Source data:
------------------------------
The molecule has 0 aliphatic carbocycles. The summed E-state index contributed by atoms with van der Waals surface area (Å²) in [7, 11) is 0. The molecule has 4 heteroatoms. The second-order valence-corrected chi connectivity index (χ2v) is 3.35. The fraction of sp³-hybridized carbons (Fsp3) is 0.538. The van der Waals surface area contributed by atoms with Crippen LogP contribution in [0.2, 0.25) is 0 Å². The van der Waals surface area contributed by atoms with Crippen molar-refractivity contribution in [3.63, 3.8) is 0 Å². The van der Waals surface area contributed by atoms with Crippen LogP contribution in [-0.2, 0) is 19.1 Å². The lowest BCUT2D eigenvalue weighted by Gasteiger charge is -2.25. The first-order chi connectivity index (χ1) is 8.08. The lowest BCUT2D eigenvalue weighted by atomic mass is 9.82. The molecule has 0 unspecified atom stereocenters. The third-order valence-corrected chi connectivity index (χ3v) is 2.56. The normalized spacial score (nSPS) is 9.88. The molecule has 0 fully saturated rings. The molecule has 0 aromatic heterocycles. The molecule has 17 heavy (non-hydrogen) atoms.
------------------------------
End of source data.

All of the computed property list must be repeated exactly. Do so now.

The molecule has 0 aliphatic carbocycles. The summed E-state index contributed by atoms with van der Waals surface area (Å²) in [7, 11) is 0. The molecule has 4 heteroatoms. The second-order valence-corrected chi connectivity index (χ2v) is 3.35. The fraction of sp³-hybridized carbons (Fsp3) is 0.538. The van der Waals surface area contributed by atoms with Crippen LogP contribution in [0.2, 0.25) is 0 Å². The van der Waals surface area contributed by atoms with Crippen molar-refractivity contribution in [3.63, 3.8) is 0 Å². The van der Waals surface area contributed by atoms with Crippen LogP contribution in [-0.2, 0) is 19.1 Å². The lowest BCUT2D eigenvalue weighted by Gasteiger charge is -2.25. The first-order chi connectivity index (χ1) is 8.08. The lowest BCUT2D eigenvalue weighted by atomic mass is 9.82. The molecule has 0 unspecified atom stereocenters. The third-order valence-corrected chi connectivity index (χ3v) is 2.56. The normalized spacial score (nSPS) is 9.88. The molecule has 0 fully saturated rings. The molecule has 0 aromatic heterocycles. The molecule has 17 heavy (non-hydrogen) atoms.